“Pale Fire” (1962). An avalanche of superlatives applies: It is his most inexhaustible work, most tragic, most gleeful, most inventive, most tender, most dissected by scholars. But above all, it is his most sheerly pleasurable.
The novel is presented as a 999-line autobiographical poem by a fictional poet grieving his daughter’s suicide. The poem, written in heroic couplets, is accompanied by psychotic annotations from the poet’s neighbor, a madman who fancies himself the exiled king of an imaginary nation called Zembla. “Pale Fire” contains multiple plots in both senses of the word and they all refuse summary so instead I will propose that this is the work most demonstrative of Nabokov’s style, which Martin Amis adoringly characterized as a “tireless attempt to pay full justice to the weird essence of things.”
It also illustrates how flawless the writer’s maximalism could be. In this way, and (don’t worry) in this way only, Nabokov reminds me of Prince: a virtuoso who dances right up to the line of absurdity, pauses to observe the line, and then soars across it with a jeté of such controlled flamboyance that a witness can’t help swooning.
You can’t be serious. Not ‘Lolita’?
Nobody died and made me boss, but I believe that, while the two novels are of equal quality — if it’s possible to make distinctions at such an altitude — “Pale Fire” is simply more Nabokovian. That said, of course “Lolita” (published in France in 1955, and in the United States in 1958) is a masterpiece! It is nastier and earthier than “Pale Fire,” and may constitute the most dazzling advertisement for the English language ever composed.
You know the premise of the book, or at least its main characters and setting: 12-year-old child, middle-aged man, road trip across America. Lolita and Humbert Humbert are supposed to be shockingly unsuitable as lovers. The mismatch is a device for Nabokov to investigate passion in all its pathological complexity.
Nabokov described the writing of “Lolita” as “a painful birth, a difficult baby.” A 1958 review of the novel in this newspaper called it “one of the funniest and one of the saddest books that will be published this year.” From a distance of 65 years we can revise “year” to “century” and cut “one of.”
I prefer nonfiction.
If I had to describe “Speak, Memory” (1966) in four words I would choose these: “the opposite of Wikipedia.” First published in 1951 under the title “Conclusive Evidence,” the manuscript was subsequently renamed “Speak, Memory,” then revised and plumped and rereleased in its definitive version 15 years later. The first Spanish translation, “¡Habla, Memoria!,” nicely emphasizes the imperative verb of the title.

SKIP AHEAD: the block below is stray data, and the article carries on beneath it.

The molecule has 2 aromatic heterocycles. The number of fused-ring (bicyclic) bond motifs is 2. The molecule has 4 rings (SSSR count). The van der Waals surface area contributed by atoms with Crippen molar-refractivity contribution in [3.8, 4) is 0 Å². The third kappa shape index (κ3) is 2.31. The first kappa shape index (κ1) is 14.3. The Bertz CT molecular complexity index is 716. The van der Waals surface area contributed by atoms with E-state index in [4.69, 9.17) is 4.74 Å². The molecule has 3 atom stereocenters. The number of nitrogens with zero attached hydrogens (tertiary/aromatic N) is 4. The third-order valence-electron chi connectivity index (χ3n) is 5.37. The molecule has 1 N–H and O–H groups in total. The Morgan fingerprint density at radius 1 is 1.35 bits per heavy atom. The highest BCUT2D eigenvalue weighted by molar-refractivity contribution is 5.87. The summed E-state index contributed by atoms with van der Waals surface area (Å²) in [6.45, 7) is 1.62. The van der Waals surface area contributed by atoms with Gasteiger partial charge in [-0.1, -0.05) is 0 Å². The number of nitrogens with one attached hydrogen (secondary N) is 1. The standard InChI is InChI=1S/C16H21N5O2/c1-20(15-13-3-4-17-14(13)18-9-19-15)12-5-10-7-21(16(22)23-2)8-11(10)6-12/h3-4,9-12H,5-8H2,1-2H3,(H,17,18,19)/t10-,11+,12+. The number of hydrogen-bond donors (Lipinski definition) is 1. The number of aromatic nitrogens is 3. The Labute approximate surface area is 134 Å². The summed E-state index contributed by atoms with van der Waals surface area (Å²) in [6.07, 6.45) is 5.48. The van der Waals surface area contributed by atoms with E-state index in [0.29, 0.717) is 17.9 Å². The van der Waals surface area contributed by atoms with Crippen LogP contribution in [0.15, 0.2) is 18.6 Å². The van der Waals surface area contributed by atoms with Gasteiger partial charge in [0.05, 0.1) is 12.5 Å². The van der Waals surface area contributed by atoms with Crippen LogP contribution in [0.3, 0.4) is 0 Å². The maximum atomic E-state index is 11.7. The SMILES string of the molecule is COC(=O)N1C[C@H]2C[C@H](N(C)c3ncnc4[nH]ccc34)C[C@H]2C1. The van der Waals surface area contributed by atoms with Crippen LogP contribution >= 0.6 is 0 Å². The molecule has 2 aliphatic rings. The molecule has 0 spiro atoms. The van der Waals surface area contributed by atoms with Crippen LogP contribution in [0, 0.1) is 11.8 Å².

It is a mesmerizing autobiography as well as a chronologically lopsided one. The text dwells on Nabokov’s aristocratic boyhood and adolescence in Russia while depicting very little of his adult life. Gliding between eras and episodes, Nabokov dotes lavishly upon minutiae (mushrooms, upholstery) and obscures moments that other memoirists might have bluntly plundered (the murder of his father).
The chief events of Nabokov’s young life are present and accounted for, if not coaxed into an obedient timeline. He was born to an artistic mother and honorable father; the family was forced to leave Petrograd; Nabokov attended Cambridge and lived in various parts of Europe; he married Véra and fathered a son, Dmitri, who went on to become his primary translator. But for all that, there’s Wikipedia. “Speak, Memory” is best read as an illumination of how Nabokov arrived at his style of perception, and therefore of writing.
I would like to read one of his Russian novels in translation.
Nabokov’s writerly obsessions included — but were not, heaven knows, limited to — moss, eggs, panes of glass, the word “supine” (which appears in at least 13 of his novels, sometimes in multiple) and chess. Chess especially and unsurprisingly. Although a particular game can be won, chess itself remains quite unconquered by man or machine, and the game’s infinitude engaged Nabokov as much as its narrative possibilities.